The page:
SSC11-03

Subconcussive Head Impacts May Alter Metrics Associated with Normal Pruning in Youth and High School Football Players

Monday, Nov. 26 10:50AM - 11:00AM Room: S402AB



Participants
Gowtham Krishnan Murugesan, MS, Arlington, TX (Presenter) Nothing to Disclose
Ryan A. Fisicaro, MD, Dallas, TX (Abstract Co-Author) Nothing to Disclose
James M. Holcomb, BS,BA, Dallas, TX (Abstract Co-Author) Nothing to Disclose
Elizabeth M. Davenport, PhD, Dallas, TX (Abstract Co-Author) Nothing to Disclose
Ben Wagner, BS, Dallas, TX (Abstract Co-Author) Nothing to Disclose
Jillian Urban, Winston- Salem, NC (Abstract Co-Author) Nothing to Disclose
Mireille Kelley, Winston-Salem, NC (Abstract Co-Author) Nothing to Disclose
Derek Jones, Winston-Salem, NC (Abstract Co-Author) Nothing to Disclose
Christopher T. Whitlow, MD, PhD, Winston-Salem, NC (Abstract Co-Author) Nothing to Disclose
Joel Stitzel, Winston-Salem, NC (Abstract Co-Author) Nothing to Disclose
Joseph A. Maldjian, MD, Dallas, TX (Abstract Co-Author) Consultant, BioClinica, Inc; Consultant, Koninklijke Philips NV

For information about this presentation, contact:

gowtham.murugesan@utsouthwestern.edu

PURPOSE

To determine whether exposure to repetitive subconcussive impacts affects fMRI metrics associated with normal pruning in youth and high school football players over a single season.

METHOD AND MATERIALS

Youth and high school football players are exposed to high numbers of head impacts over the course of a season [1]. The spectral power of resting state networks typically decreases as a function of age and has been interpreted as a sign of normal Gray Matter (GM) pruning [2]. We hypothesized that a season of contact sports will alter this relationship. Specifically, there will be an increase in power of the DMN and consequent change in GM volume (GMV) associated with normal pruning.Sixty age matched players without history of developmental, neurological, or psychiatric abnormalities and no history of concussion during or prior to the season were split into high impact (HI) (24) and low impact (LI) (36) groups, respectively based on each player's risk-weighted cumulative exposure (RWEcp)[3,4]. The RWEcp represents the summed risk of concussion for each impact over the season as derived by the Head Impact Telemetry System (HITS) data [1]. High order ICA (n=60) was performed to extract independent components using the GIFT toolbox [5]. Subject specific time courses for each subject were converted into a power spectrum through power spectral decomposition. Five components of the DMN were identified and changes in the power of the network were computed as post-season minus pre-season values (ΔPSD). Following bonferroni correction, only the anterior cingulate network demonstrated a significant difference in ΔPSD and was used as a mask to determine GMV using VBM8. A two-sample t-test was performed to determine significant changes in ΔPSD and ΔGMV between the groups.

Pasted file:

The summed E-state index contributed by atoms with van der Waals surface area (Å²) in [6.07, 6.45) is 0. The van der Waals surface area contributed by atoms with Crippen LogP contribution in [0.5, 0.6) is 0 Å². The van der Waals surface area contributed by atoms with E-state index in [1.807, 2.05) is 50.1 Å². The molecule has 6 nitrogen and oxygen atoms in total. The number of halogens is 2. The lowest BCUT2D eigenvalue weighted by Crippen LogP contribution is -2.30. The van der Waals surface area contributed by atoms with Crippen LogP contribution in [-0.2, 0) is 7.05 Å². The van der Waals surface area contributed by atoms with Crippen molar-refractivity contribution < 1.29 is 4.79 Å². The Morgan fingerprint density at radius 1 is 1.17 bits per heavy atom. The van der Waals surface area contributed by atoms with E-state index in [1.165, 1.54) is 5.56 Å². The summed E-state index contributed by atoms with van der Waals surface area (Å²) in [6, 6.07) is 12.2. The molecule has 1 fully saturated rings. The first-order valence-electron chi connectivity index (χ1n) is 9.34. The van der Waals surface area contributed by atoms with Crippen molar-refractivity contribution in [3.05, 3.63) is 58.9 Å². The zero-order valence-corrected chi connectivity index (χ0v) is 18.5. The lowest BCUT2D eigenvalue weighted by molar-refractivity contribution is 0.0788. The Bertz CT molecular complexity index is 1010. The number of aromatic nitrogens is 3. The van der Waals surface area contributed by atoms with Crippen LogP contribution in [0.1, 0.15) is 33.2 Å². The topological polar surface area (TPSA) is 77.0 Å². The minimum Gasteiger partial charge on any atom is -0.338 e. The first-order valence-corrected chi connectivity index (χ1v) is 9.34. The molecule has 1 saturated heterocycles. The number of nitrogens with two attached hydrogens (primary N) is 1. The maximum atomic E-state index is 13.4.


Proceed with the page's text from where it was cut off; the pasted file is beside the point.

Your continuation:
RESULTS

The frontal DMN (FDMN) demonstrated a significant increase in power in the HI group (p-value: 0.00018). A significant increase in GM volume was found in the same frontal regions of the DMN (p-value: 0.005) (Fig.1) for HI group.

CONCLUSION

Our results suggests that normal GM pruning is affected in the HI group, over a single season of contact sport. Longitudinal studies are needed to understand the long-term changes in resting state networks and effects on functional brain health.

CLINICAL RELEVANCE/APPLICATION

This work demonstrates that playing a season of contact sports may affect normal GM pruning in high school and youth football players